BANGKOK: Regional bloc ASEAN said it is “deeply concerned” about a recent upsurge in fighting in Myanmar, after fierce clashes over a key trading hub near the Thai border.
The foreign ministers of the Association of Southeast Asian Nations urged “all parties for an immediate cessation of violence” in Myanmar, which has been roiled by conflict since the military seized power in a February 2021 coup.
The ministers’ statement issued late Thursday said ASEAN was “deeply concerned over the recent escalation of conflicts, including in the area of Myawaddy.”
The military was last week forced to pull its troops out of positions in the valuable trading post after days of battling with the Karen National Union (KNU) — a long-established ethnic minority armed group — and other anti-junta fighters.
It was the latest blow suffered by the junta, which has suffered a string of battlefield losses in recent months, with some analysts warning it is its most significant threat to date.
Myawaddy is Myanmar’s main trade link to Thailand, and usually sees over a billion dollars worth of trade annually.
The clashes saw people flee across the border into Thailand — from where gunfire and the boom of artillery barrages could be heard.
Thailand has said it is ready to receive people from Myanmar, though the kingdom’s foreign minister warned it would not tolerate any violation of its sovereignty.


India starts voting in the world’s largest election as Modi seeks third term as PM

Updated 19 April 2024
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India starts voting in the world’s largest election as Modi seeks third term as PM

  • Nearly 970 million voters will elect 543 members to lower house of Parliament 
  • The staggered elections will run until June 1, votes will be counted on June 4

NEW DELHI: Millions of Indians began voting Friday in a six-week election that’s a referendum on Narendra Modi, the populist prime minister who has championed an assertive brand of Hindu nationalist politics and is seeking a rare third term as the country’s leader.
The voters began queuing up at polling stations hours before they were allowed in at 7 a.m. in the first 21 states to hold votes, from the Himalayan mountains to the tropical Andaman Islands. Nearly 970 million voters — more than 10 percent of the world’s population — will elect 543 members to the lower house of Parliament for five years during the staggered elections that run until June 1. The votes will be counted on June 4.
One voter said she came early to avoid the summer heat later in the day.
Prime Minister Modi urged people to vote in record numbers. “I particularly call upon the young and first-time voters to vote in large numbers. After all, every vote counts and every voice matters!” he said in a message on the social media platform X.
This election is seen as one of the most consequential in India’s history and will test the limits of Modi’s political dominance.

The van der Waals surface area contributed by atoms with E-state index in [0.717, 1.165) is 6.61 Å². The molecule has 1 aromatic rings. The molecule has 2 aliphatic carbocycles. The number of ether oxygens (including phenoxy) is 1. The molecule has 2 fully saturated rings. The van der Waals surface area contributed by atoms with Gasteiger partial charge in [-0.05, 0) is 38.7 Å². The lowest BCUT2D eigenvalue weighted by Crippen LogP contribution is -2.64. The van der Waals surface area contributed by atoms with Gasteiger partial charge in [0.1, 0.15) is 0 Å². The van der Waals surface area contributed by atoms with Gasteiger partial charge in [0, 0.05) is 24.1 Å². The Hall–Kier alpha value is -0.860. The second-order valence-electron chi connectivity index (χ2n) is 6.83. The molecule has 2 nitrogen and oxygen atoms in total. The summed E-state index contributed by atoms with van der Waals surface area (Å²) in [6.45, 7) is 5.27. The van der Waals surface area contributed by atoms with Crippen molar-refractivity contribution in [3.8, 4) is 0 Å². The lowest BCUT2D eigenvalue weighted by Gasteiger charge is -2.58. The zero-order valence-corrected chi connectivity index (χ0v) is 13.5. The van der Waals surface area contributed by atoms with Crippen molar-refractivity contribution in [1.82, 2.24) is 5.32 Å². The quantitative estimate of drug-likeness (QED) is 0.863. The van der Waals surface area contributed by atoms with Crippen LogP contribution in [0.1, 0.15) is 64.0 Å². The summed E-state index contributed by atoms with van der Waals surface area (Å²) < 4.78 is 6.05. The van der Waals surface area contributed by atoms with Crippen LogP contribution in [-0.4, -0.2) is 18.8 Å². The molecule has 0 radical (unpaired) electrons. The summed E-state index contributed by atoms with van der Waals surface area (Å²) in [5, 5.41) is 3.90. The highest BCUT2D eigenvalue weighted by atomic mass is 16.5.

If Modi wins, he’ll be only the second Indian leader to retain power for a third term, after Jawaharlal Nehru, the country’s first prime minister.
Most polls predict a win for Modi and his Hindu nationalist Bharatiya Janata Party, who are up against a broad opposition alliance led by the Indian National Congress and powerful regional parties.
It’s not clear who will lead India if the opposition alliance, called INDIA, wins the election. Its more than 20 parties have not put forward a candidate, saying they will choose one after the results are known.
The BJP is facing the toughest challenge in southern Tamil Nadu state with 39 seats where the voting is being held on Friday. The BJP drew a blank in 2019 and won one seat in the 2014 elections with the region dominated by two powerful regional groups, Dravida Munnetra Kazhagam and All India Anna Dravida Munnetra Kazhagam.
Modi focussed on the state this time and visited it more than a dozen times, holding several rallies and roadshows.
P. Chidambaram, an opposition Congress party leader and the country’s former finance minister, said after voting in Tamil Nadu state that people would not vote for the BJP in the state as “It is imposing one language, one culture, one system and one kind of food.”
The voting also is taking place in the northeastern state of Manipur that was ravaged by a near-civil war for a year caused by fighting between the majority Meitei and tribal Kuki-Zo people. Mobs have rampaged through villages and torched houses.
The election authority has set up voting stations for nearly 320 relief camps where more than 59,000 men, women and children are living. The state stands divided between a valley controlled by the Meiteis and the Kuki-dominated hills.
More than 150 people were killed and over 60,000 displaced. The voting for two seats will be completed on April 26.
In the 2019 elections, the BJP and its allies had won 39 of 102 seats where the voting is taking place on Friday. These include Rajasthan, Uttarakhand and West Bengal states.
The election comes after a decade of Modi’s leadership, during which the BJP has consolidated power through a combination of Hindu-first politics and economic development.
Modi has ratcheted up Hindu nationalist rhetoric on the campaign trail, and has sought to present himself as a global leader. His ministers tout him as the steward of a surging India, while his supporters celebrate his campaign promise to make India a developed nation by 2047, when it marks 100 years of independence.